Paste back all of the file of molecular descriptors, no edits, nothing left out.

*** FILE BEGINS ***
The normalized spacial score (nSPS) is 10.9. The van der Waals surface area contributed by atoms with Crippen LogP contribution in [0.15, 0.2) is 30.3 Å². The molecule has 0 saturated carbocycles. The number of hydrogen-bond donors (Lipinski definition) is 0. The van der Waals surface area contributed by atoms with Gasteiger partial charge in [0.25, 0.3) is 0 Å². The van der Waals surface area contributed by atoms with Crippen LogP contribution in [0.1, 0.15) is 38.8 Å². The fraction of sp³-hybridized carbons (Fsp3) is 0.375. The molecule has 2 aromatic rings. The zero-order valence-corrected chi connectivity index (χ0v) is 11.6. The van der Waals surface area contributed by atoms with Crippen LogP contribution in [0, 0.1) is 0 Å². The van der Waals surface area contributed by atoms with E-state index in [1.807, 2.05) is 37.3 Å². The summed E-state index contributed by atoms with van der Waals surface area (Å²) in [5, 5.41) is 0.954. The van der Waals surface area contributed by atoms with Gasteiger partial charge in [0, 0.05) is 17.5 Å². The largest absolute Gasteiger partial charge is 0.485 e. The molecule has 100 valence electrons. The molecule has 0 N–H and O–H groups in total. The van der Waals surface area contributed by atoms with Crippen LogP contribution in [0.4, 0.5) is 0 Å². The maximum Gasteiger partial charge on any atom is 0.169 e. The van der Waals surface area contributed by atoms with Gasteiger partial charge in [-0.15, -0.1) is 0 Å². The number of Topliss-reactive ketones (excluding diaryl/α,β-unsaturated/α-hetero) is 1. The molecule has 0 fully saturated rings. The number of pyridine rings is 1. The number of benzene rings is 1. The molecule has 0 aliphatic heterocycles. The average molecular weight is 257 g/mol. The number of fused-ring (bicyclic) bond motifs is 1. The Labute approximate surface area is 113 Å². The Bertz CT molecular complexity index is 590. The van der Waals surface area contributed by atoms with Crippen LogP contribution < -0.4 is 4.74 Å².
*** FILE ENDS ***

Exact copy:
The normalized spacial score (nSPS) is 10.9. The van der Waals surface area contributed by atoms with Crippen LogP contribution in [0.15, 0.2) is 30.3 Å². The molecule has 0 saturated carbocycles. The number of hydrogen-bond donors (Lipinski definition) is 0. The van der Waals surface area contributed by atoms with Gasteiger partial charge in [0.25, 0.3) is 0 Å². The van der Waals surface area contributed by atoms with Crippen LogP contribution in [0.1, 0.15) is 38.8 Å². The fraction of sp³-hybridized carbons (Fsp3) is 0.375. The molecule has 2 aromatic rings. The zero-order valence-corrected chi connectivity index (χ0v) is 11.6. The van der Waals surface area contributed by atoms with Crippen LogP contribution in [0, 0.1) is 0 Å². The van der Waals surface area contributed by atoms with E-state index in [1.807, 2.05) is 37.3 Å². The summed E-state index contributed by atoms with van der Waals surface area (Å²) in [5, 5.41) is 0.954. The van der Waals surface area contributed by atoms with Gasteiger partial charge in [0, 0.05) is 17.5 Å². The largest absolute Gasteiger partial charge is 0.485 e. The molecule has 100 valence electrons. The molecule has 0 N–H and O–H groups in total. The van der Waals surface area contributed by atoms with Crippen LogP contribution in [0.4, 0.5) is 0 Å². The maximum Gasteiger partial charge on any atom is 0.169 e. The van der Waals surface area contributed by atoms with Gasteiger partial charge in [-0.15, -0.1) is 0 Å². The number of Topliss-reactive ketones (excluding diaryl/α,β-unsaturated/α-hetero) is 1. The molecule has 0 fully saturated rings. The number of pyridine rings is 1. The number of benzene rings is 1. The molecule has 0 aliphatic heterocycles. The average molecular weight is 257 g/mol. The number of fused-ring (bicyclic) bond motifs is 1. The Labute approximate surface area is 113 Å². The Bertz CT molecular complexity index is 590. The van der Waals surface area contributed by atoms with Crippen LogP contribution < -0.4 is 4.74 Å².